Heinlein’s Rules #6: Write a Better Story Tomorrow

Think of this as “Mathieu’s errata to Heinlein’s rules.”

With a couple of exceptions, I hate looking over my old work. The patch-job of an exposition, the research errors, the way society has changed since the story was written…they all make me cringe.

And that’s a wonderful thing.

Because it means I got better in the meantime.

I’m the sort of man who’s only happy in motion. As long as I did better today than yesterday, and will do better tomorrow than today, I’m satisfied. If I’m stuck or idle, it doesn’t matter how much I’m making or how secure I am, I hate life.

Heinlein’s five Rules only apply to the life-cycle of one story, but any cartoonist will tell you that what happens between the panels is as important than what happens inside them. It is absolutely vital that you learn and grow as a writer and a human being from story to story.

This is where Jack London, as much as I admire the man, fell down. From White Fang forward he wrote the same few stories about the Arctic, manly men, seafaring life, boxing, Glen Ellen, Socialism, and the inherent superiority of the white man*. Robert Heinlein, on the other hand, is exemplary in this – yes, Heinlein always writes himself into his books, but it’s never the same man twice.

What do I mean by ‘learning and growing as a writer’? For one, new techniques. I used to be absolutely terrible at writing action sequences and sex scenes. But I learned how to block out the movements of my characters during action sequences, so I knew where and how fast everyone was going. And I learned to focus on the single emotional theme for each sex scene, so they don’t descend into passionless IKEA erotica. I still have issues with exposition…but I’m getting better. Because I’m studying how other writers have handled it (both well and badly) and trying new approaches. Fan-fiction and short stories are wonderful for this kind of thing.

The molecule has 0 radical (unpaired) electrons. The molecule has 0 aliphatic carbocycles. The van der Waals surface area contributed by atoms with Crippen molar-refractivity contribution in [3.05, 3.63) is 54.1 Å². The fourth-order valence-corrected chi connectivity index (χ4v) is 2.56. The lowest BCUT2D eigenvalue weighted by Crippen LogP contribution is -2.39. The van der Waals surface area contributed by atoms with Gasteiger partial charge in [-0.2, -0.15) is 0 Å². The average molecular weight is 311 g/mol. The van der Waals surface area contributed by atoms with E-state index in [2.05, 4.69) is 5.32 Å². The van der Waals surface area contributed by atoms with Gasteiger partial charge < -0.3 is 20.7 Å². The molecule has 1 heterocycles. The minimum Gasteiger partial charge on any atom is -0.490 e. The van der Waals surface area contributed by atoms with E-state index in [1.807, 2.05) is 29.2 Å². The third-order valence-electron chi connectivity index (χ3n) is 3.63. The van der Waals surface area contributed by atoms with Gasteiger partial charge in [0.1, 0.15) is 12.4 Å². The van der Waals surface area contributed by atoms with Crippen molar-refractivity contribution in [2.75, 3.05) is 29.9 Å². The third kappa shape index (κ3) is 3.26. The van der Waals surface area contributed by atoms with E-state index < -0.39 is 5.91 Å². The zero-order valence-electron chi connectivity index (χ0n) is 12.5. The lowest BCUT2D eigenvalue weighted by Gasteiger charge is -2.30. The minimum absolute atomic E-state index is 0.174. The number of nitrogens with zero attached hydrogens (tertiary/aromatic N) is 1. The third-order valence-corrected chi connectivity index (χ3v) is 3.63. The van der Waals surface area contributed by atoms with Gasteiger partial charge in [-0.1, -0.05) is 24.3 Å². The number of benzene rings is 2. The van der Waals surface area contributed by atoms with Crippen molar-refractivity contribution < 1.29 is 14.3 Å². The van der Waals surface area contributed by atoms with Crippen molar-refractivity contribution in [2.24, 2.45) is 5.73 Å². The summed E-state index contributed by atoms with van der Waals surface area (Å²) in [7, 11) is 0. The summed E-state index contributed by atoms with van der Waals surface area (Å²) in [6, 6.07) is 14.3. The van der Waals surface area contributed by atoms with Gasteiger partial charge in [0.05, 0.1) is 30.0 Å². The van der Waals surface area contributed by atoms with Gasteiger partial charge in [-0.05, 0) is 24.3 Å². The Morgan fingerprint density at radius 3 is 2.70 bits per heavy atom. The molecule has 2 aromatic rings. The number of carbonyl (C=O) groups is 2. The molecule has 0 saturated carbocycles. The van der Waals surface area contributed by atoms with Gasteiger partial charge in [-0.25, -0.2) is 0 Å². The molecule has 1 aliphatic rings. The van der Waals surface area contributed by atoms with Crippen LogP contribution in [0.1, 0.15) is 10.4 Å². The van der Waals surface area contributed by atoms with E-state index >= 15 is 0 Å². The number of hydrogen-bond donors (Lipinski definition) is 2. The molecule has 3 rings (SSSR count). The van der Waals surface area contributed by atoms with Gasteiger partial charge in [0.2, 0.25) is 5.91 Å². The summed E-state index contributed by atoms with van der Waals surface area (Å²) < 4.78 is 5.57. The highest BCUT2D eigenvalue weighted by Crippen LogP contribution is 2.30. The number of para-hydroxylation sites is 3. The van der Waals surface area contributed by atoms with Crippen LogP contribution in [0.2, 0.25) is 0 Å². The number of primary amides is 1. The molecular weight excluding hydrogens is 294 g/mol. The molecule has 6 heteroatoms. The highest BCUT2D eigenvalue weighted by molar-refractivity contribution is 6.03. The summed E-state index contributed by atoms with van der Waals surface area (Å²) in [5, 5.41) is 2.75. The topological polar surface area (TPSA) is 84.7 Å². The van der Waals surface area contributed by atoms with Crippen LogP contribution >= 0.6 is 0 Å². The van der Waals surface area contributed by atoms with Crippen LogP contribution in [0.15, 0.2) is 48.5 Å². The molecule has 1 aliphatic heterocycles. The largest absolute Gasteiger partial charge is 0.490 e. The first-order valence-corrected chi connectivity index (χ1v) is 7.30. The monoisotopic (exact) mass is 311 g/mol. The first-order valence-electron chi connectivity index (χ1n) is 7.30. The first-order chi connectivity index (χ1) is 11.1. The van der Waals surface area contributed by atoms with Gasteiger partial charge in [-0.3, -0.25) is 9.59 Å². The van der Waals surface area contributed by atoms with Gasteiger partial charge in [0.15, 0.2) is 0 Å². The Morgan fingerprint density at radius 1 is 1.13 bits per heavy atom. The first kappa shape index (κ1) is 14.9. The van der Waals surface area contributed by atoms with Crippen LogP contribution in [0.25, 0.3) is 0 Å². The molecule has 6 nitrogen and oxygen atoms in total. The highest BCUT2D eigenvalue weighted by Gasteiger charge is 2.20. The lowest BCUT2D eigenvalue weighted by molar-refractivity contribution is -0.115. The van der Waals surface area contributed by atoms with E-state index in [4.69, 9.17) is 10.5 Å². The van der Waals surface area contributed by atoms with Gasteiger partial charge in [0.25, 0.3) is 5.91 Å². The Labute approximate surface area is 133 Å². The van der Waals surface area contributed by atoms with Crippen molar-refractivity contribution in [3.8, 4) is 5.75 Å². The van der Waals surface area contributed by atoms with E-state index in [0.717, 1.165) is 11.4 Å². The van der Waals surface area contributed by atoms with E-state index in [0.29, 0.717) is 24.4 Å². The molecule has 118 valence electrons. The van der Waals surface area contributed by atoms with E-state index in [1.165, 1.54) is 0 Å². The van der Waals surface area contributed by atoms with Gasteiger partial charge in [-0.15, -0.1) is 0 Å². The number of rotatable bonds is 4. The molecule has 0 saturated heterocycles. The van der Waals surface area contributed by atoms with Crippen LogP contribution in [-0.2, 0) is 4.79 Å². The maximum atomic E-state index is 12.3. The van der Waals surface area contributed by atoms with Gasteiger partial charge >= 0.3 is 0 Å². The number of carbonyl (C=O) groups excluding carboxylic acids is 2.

I also mean stretching your limits – I wrote No Time partly because I’d never written a mystery before. Now, when I want to work in some of the things I learned writing a mystery (such as how to conceal or withhold information from the reader) into a romance or a fantasy piece, I have those tools. This is part of why I do write in so many genres – that, and because it’s fun.

I also mean writing characters and situations you find troublesome. I applaud Eliazar Yudkowsky for “Harry Potter and the Methods of Rationality,” insofar as he tried to write Voldemort as reasonable…from Voldemort’s point of view. Voldemort’s criticism of liberal philosophy and democracy as a whole is extremely troubling, partly because it sounds like he’s making legitimate points. That required Yudkowsky to climb inside the head of an avowed authoritarian – no easy task for someone who grew up in a liberal democratic republic!

My addendum to Heinlein’s rules is very simple. Rule #6 is “write a better story today than you did yesterday.”

Keep that up, and not only will your fiction get better with time…you’ll get happier.

Now go and lay down a couple thousand words. I want to see your story on my desk by Monday. 😀

*with some exceptions like The Iron Heel, People of the Abyss, Star Rover, The Sea-Wolf, John Barleycorn and Martin Eden. The point still stands.


About R. Jean Mathieu

They say he speaks five languages, was conceived on a chess board, and once seduced a tong boss' daughter and lived to tell the tale. All we know is, he's called Roscoe. You can find more scurrilous lies at rjeanmathieu.com and buy his books at fedoraarts.com. View all posts by R. Jean Mathieu

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